November 14, 2017 / Modified nov 15, 2017 9:28 a.m.

Civil Rights Scorecard Gives TPD Failing Grade in Body-Cam Footage Review

Tucson Police allow officers to review footage before writing report.

Tucson Police TPD spot Tucson police officers respond to a situation. (PHOTO: Steve Riggs, AZPM)

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The increased use of body cams by police has drawn serious concerns from a national coalition on civil rights made up of more than 200 organizations. The Tucson Police Department was one of 75 police departments evaluated.

The report, called "Police Body Worn Cameras: A Policy Scorecard," was produced by the Leadership Conference on Civil and Human Rights and Upturn, a coalition made up of more than 200 organizations.

The scorecard uses eight criteria derived from the Civil Rights Principles on Body-Worn Cameras signed by a broad coalition of civil rights, privacy and media rights groups in May 2015.

The Tucson Police Department scored mostly positive on the eight criteria the civil rights coalition used to evaluate the use of body cams. But on the most critical — the policy that allows police to review their footage before writing a report — TPD was scored as failing.

Sakira Cook of The Leadership Conference on Civil and Human Rights, explains why evaluators found the policy of reviewing footage prior to writing a report as ripe for abuse.

“Camera footage can be misleading. If an officer views the footage before filing his or her report, an opportunity will arise for the officer to conform the report to what the video appears to show, rather than on what he or she remembers.”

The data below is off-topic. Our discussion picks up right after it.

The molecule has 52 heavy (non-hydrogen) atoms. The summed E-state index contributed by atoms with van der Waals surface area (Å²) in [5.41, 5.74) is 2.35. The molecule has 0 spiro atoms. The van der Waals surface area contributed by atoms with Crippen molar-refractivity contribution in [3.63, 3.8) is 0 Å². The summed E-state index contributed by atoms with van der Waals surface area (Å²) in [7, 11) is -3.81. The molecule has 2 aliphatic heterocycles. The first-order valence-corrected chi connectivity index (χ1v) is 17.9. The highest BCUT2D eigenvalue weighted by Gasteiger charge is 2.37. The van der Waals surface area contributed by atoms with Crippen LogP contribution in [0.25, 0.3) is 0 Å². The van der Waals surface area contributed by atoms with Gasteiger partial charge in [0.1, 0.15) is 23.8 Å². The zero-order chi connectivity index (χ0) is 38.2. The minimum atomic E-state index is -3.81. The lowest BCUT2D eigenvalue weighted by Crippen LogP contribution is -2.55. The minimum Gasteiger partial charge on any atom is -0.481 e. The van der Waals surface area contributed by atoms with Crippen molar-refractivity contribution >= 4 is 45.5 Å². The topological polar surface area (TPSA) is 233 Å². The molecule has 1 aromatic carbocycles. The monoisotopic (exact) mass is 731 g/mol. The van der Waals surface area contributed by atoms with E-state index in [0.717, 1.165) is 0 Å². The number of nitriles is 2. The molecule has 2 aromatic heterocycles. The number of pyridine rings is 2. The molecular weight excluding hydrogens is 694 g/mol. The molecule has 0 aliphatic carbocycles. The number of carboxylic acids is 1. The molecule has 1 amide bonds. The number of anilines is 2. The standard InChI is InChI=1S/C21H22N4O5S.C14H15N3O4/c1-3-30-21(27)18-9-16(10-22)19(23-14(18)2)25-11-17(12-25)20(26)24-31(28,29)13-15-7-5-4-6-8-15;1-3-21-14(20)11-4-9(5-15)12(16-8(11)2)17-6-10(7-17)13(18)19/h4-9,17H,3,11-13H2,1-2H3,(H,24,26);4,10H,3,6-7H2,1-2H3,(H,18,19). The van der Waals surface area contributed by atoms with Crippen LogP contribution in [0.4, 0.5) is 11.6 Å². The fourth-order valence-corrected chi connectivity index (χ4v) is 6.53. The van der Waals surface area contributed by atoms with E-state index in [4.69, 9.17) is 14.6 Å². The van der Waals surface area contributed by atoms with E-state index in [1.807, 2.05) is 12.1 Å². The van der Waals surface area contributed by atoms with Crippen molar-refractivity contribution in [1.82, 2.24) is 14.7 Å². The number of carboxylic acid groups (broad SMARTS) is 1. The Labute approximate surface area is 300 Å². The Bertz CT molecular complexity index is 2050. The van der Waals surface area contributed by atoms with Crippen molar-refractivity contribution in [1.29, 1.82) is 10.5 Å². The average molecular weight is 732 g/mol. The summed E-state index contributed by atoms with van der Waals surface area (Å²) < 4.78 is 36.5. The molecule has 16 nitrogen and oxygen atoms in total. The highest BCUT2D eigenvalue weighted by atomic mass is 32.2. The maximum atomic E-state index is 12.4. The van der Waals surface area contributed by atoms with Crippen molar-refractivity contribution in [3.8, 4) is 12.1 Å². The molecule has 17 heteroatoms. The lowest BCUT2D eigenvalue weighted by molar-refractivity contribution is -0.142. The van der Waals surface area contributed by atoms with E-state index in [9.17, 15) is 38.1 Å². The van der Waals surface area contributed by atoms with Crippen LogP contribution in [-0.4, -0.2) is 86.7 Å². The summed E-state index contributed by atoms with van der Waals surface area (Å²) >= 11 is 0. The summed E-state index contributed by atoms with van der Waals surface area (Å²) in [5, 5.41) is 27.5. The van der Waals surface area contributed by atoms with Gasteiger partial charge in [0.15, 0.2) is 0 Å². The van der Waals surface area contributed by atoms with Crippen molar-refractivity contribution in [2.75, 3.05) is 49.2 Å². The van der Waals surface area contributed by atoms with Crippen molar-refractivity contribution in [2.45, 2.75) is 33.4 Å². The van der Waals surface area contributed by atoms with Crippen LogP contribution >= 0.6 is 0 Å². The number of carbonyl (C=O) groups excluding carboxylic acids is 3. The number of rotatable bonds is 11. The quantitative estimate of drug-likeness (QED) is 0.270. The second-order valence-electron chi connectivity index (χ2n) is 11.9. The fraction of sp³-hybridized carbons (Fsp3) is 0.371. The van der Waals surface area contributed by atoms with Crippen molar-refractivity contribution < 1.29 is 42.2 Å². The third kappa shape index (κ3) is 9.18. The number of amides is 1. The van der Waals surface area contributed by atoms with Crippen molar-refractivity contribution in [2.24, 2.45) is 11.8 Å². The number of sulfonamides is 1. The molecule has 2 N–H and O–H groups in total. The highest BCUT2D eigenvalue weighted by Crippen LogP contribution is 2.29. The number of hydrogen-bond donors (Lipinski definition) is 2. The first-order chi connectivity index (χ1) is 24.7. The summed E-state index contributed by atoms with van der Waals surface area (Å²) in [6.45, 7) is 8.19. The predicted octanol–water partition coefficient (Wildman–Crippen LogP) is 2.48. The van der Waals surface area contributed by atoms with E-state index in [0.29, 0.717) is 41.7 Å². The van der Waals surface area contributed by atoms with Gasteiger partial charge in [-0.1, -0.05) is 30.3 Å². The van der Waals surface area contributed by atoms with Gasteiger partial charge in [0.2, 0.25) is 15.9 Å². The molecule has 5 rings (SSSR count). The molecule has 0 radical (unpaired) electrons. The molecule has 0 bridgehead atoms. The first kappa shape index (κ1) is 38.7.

Lt. Tim Gildner is in charge of managing the body cameras in the Tucson Police Department. He questions the qualifications of those producing the scorecard.

“As far as them being qualified, I would say absolutely not. Nobody on this list of agencies — unless they have some background on body-worn cameras — nobody on this list is qualified as a subject-matter expert.”

Gildner says peer-reviewed reports from those who know how body cameras work and have used them in real-life situations are better able to recommend how the cameras should be used in the future. He says TPD's main concern in using body cameras is public safety and police transparency.

TPD was able to purchase 300 more body cameras with funding from Proposition 101. The goal is to have body cams for all of TPD’s almost 900 officers by the first of the year, officials said.

Read the full report here.

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